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Why you need STONITH (advogato.org)
17 points by morphics on Oct 22, 2013 | hide | past | web | favorite | 6 comments



Sadly, even simple concepts like STONITH are hard to get right. I believe it was GitHub that had an outage because both db nodes shot each other, but their network was extremely slow because of some fault (which caused the initial problem as well) and both nodes received the STONITH message from the other at similar times, long after they each timed out waiting for a response.

Distributed systems are hard.


One thing to keep in mind, is clustering will never make your app 100% available. The best it can do is add 1 "9" to your uptime (so you are already at 99.9 percent, it can get you to 99.99 percent uptime, etc). But one thing that it should NEVER do is corrupt your data. If you have a service outage, yet your data was kept safe, then the cluster still did it's job.


Is this for scenarios where there's no shared storage medium, so IO fencing isn't a solution? I can see for a DRBD solution how you need some real way of ensuring only one node is up. It just feels like STONITH is a really ugly hack and would be better solved via other quorum solutions, even if it means adding a witness system.


Normally when you have shared storage, you can use that shared storage as a quorum device (i.e., via an exclusive scsi lock). If you have something like DRBD, then you still have the issue where each node can't see each other, but an outside application writing to the database served up by the cluster can see both nodes -- and if each node wants to bring up it's shared IP address, some writes will go to one node, some to the other. Then you have the database on each node not having all the current data (even if it isn't technically "corrupted").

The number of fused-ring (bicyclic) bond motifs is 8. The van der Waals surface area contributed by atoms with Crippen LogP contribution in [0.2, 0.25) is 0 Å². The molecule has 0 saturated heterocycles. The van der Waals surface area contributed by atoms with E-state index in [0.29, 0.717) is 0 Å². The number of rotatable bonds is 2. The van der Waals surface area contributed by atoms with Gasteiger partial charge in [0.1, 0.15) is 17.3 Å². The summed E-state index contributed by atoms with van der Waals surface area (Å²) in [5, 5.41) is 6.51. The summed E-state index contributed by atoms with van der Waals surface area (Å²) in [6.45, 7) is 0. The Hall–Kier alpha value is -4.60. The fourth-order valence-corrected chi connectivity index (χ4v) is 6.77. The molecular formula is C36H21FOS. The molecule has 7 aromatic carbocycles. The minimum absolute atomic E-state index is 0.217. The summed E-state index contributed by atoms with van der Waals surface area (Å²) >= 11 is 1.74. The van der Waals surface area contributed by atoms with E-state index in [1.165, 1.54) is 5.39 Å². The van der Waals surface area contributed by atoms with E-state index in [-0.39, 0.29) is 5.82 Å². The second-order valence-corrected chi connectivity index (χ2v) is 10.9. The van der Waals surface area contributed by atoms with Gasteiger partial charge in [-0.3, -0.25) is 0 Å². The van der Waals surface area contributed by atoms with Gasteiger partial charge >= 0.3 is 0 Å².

For some reason, I always get a bit disappointed when I read an article about STONITH, and it doesn't begin with a pointer to the world's funniest joke (http://en.wikipedia.org/wiki/World's_funniest_joke). Now I know that misplaced humor in technical documentation can go wrong sometimes, but this is one case that I think it can help make the concept really stick to the reader.


I was working on HA software in 1992. Specifically, I was working on the software from which Linux-HA copied all of its terminology and basic architecture. We ourselves were not the first, and often found ourselves copying things done even earlier at DEC, so I'm not complaining, but I want to make the point that this article from 2010 is actually a rehash of a much older conversation. As cute as the metaphor is, it gets two things seriously wrong.

(1) Fencing and STONITH are not the same thing. Fencing is shutting off access to a shared resource (e.g. a LUN on a disk array) from another possibly contending node. STONITH is shutting down the possibly contending node itself. They're quite different in both implementation and operational significance. Using the two terms as though they're interchangeable only sows confusion.

(2) You only need STONITH if you have the aforementioned possibly contending nodes - in other words, only if the same resource can be provided by/through either node. If the resources provided by each node are known to be different, as e.g. in any of the systems derived from Dynamo, then STONITH is not necessary.

To elaborate on that second point, the problem STONITH addresses is one of mutual exclusion. It might not be safe for the resource to be available through two nodes, because it could lead to inconsistency or because they can't both do a proper job of it simultaneously. As in other contexts, mutual exclusion is a useful primitive but often not the optimal one to use. In general it's better to avoid it by avoiding the kinds of resource sharing that make it necessary. That's why "shared nothing" is the most common model for such systems designed in the last decade or more, and they don't need STONITH unless they've screwed up by not fully distributing some component (such as a metadata server for a distributed filesystem).




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